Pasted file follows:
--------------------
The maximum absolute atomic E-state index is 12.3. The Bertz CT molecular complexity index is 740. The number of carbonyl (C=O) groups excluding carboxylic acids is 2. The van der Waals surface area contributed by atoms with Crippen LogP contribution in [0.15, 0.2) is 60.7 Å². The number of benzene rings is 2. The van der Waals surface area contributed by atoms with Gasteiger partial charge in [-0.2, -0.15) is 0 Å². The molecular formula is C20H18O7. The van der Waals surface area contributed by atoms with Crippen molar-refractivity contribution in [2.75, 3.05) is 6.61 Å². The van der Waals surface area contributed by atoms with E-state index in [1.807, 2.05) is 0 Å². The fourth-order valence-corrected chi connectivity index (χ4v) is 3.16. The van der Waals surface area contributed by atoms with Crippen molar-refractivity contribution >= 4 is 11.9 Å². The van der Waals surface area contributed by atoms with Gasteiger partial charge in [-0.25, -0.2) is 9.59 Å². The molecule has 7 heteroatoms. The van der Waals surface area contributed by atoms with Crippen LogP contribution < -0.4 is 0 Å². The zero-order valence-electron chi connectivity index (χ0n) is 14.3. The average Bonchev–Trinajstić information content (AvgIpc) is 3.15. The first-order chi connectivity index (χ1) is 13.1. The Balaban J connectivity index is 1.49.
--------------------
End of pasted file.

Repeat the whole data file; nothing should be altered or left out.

The maximum absolute atomic E-state index is 12.3. The Bertz CT molecular complexity index is 740. The number of carbonyl (C=O) groups excluding carboxylic acids is 2. The van der Waals surface area contributed by atoms with Crippen LogP contribution in [0.15, 0.2) is 60.7 Å². The number of benzene rings is 2. The van der Waals surface area contributed by atoms with Gasteiger partial charge in [-0.2, -0.15) is 0 Å². The molecular formula is C20H18O7. The van der Waals surface area contributed by atoms with Crippen molar-refractivity contribution in [2.75, 3.05) is 6.61 Å². The van der Waals surface area contributed by atoms with E-state index in [1.807, 2.05) is 0 Å². The fourth-order valence-corrected chi connectivity index (χ4v) is 3.16. The van der Waals surface area contributed by atoms with Crippen molar-refractivity contribution >= 4 is 11.9 Å². The van der Waals surface area contributed by atoms with Gasteiger partial charge in [-0.25, -0.2) is 9.59 Å². The molecule has 7 heteroatoms. The van der Waals surface area contributed by atoms with Crippen LogP contribution < -0.4 is 0 Å². The zero-order valence-electron chi connectivity index (χ0n) is 14.3. The average Bonchev–Trinajstić information content (AvgIpc) is 3.15. The first-order chi connectivity index (χ1) is 13.1. The Balaban J connectivity index is 1.49.